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agriculture in mali

Agriculture is a very promising investment area in Mali. The land area suitable for agriculture and cattle rising is estimated at 46 million hectares, of which 12 million hectares of arable land.

  • COTTON AND COTTON PRODUCTS: Mali is one of the largest cotton producers and exporters in West Africa. The cotton industry represents nearly 15% of GDP. Cotton is grown in Mali in the administrative regions of Kayes, Koulikoro, Segou and Sikasso, and is highly concentrated in the Southern part of the country. 3 million rural inhabitants earn their living more or less directly from the cotton industry.
    Cotton processing is a promising growth area for Mali. Mali exports nearly all the cotton it grows; less than 1% of cotton production is processed locally. The textile industry in Mali is an investment opportunity. Processing of cotton seeds into oil and animal feed is another attractive investment field.
    Opportunities also exist in the diversification of activities, particularly value-added niches, such as spinning, production of loom state fabric (in great demand in the garment industry) and manufacture of bazin dyed cloth (highly prized in West Africa, particularly for embroidery).
  • FRUITS AND VEGETABLE: Horticulture is a traditional activity with a long-standing history in Mali. The fruit production is dominated by mangoes, citrus fruit, string beans, onions, potatoes, tomatoes, cabbages and cucumbers etc.
    – MANGOES: mango trees are the most widespread fruit trees, with 87 varieties grown in Mali. The annual production of mango of all varieties was 500 000 tons in 2014.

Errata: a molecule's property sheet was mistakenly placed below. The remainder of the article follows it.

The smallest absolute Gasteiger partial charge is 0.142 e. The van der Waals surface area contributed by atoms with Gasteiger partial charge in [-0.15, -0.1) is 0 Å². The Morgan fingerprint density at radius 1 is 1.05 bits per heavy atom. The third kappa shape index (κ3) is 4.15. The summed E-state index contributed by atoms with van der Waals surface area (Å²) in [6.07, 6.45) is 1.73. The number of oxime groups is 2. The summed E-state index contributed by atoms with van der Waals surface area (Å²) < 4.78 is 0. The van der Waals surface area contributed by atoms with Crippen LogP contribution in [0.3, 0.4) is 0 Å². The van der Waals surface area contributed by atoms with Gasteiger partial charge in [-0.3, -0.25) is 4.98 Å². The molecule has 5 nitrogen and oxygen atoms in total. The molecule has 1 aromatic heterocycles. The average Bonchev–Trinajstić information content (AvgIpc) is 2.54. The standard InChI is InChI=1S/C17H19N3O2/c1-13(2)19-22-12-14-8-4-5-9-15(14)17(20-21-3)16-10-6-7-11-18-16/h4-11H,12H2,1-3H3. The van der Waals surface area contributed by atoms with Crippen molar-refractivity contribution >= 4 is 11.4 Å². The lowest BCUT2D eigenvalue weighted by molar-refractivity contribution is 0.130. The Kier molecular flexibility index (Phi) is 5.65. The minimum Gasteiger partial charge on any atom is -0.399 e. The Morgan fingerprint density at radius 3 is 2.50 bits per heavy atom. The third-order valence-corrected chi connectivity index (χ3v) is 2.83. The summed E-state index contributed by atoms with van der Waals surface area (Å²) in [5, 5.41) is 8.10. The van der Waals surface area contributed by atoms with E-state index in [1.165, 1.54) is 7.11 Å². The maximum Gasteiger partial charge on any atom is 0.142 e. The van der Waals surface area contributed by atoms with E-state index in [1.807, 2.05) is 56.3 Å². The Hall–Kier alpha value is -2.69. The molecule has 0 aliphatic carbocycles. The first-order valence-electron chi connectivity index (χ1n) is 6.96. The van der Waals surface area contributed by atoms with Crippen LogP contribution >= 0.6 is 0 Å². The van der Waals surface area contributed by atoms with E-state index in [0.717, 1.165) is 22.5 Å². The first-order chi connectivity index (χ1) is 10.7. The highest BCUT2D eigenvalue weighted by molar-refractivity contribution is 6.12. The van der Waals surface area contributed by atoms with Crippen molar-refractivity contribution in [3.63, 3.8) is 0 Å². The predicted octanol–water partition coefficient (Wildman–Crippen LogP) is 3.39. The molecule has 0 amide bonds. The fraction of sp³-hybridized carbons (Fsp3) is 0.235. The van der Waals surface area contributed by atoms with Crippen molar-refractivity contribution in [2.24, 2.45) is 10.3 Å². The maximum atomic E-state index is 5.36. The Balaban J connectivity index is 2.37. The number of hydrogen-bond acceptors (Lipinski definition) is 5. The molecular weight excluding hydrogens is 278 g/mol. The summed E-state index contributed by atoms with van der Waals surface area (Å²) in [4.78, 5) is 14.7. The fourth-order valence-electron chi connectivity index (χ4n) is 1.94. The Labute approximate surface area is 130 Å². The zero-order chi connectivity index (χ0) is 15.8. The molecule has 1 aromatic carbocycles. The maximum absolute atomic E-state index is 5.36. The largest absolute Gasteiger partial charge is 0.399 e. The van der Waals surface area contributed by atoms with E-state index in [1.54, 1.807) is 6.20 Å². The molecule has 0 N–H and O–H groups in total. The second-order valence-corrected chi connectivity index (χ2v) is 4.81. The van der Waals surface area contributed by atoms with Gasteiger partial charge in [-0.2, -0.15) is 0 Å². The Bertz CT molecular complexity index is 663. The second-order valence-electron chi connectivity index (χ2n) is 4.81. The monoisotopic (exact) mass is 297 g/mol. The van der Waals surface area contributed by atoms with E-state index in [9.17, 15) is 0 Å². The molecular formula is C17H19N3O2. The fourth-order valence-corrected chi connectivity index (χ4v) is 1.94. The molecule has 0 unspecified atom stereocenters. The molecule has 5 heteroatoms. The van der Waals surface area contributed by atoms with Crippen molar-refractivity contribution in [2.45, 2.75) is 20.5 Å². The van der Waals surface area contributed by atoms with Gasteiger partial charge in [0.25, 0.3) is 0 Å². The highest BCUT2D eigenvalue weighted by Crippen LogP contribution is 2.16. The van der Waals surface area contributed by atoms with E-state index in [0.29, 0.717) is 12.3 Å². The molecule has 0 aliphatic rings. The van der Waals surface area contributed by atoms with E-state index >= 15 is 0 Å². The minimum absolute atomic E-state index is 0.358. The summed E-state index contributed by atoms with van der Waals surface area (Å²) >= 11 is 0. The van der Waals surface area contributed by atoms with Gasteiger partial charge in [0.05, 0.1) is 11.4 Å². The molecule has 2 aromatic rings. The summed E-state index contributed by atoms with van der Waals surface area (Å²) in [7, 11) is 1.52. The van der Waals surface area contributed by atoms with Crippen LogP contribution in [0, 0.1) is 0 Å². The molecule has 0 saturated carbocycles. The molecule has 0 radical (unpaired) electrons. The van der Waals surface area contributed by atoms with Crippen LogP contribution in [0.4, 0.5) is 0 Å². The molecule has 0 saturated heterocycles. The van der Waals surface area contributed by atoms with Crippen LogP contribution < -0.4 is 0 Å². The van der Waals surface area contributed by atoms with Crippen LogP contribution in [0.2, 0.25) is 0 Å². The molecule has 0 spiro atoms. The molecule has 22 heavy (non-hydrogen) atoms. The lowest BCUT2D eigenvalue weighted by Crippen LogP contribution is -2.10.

– TOMATOES: present a genuine opportunity for Mali, one of the largest tomato producer in West Africa. Processing tomatoes is an area to be explored.
    The processed fruit and vegetable market is dominated by imports (primarily from Europe), owing to the weakness of local processing. The lack of industrialization in fruit and vegetable processing presents a timely investment opportunity.
  • OILSEEDS: The oilseeds industry includes cottonseeds, peanuts and shea butter. Cottonseed meal is a by-product of the process of transforming cottonseed into oil. Oilseed products are sold mainly on the local markets, with very limited exports of shea nuts to neighboring countries and Europe. European exports could increase, especially since European standards now allow shea butter in the manufacture of chocolate.
  • CEREAL CROPS: Cereal crops are a major component of Mali’s agricultural production; almost all of Mali’s farmers grow cereals. The prime production zones are Southern, Central and West-Central Mali. The main crops are rice, millet/sorghum, and maize. In addition to those cereals, there is fonio, a cereal grain that grows in the wild. Cereal crops account for 16% of GDP, with rice alone accounting for one-fifth of that percentage.
    RICE: The annual rice production in Mali amounts 2, 2 million tons in 2013. Rice is grown most intensively in the Office du Niger, on over 60 000 hectares. The potential cropland is 1 million hectares, sufficient to produce half of Mali’s national requirements. Rice has also been exported more actively, especially to Côte d’Ivoire, Guinea, Burkina Faso and Senegal. There are real possibilities of increased irrigated rice production and increased exports both to neighboring markets and further afield.
    -MILLET SORGHUM – MAIZE: these cereals are increasingly exported to the neighboring countries. Maize may also become an important input in the manufacture of livestock feed for local market and for export.
    *Agricultural residues (rice straw, residues from sugar production and cotton stalks) also have a high potential.
  • SUGAR: Mali’s sugar production is derived from sugar cane farming on the irrigated perimeters of the Office du Niger. Other by-products of sugar cane processing can be used in paper manufacturing and energy production. Local sugar production is primarily sold on the local market and barely meets a third of the local demand. Given the potential expansion opportunities for sugar cane farming in Mali, the construction of sugar factories would make is possible to meet local consumption requirements and capture a significant share of the West African market.

THE MINISTRY OF AGRICULTURE OF MALI: www.developpementrural.gouv.ml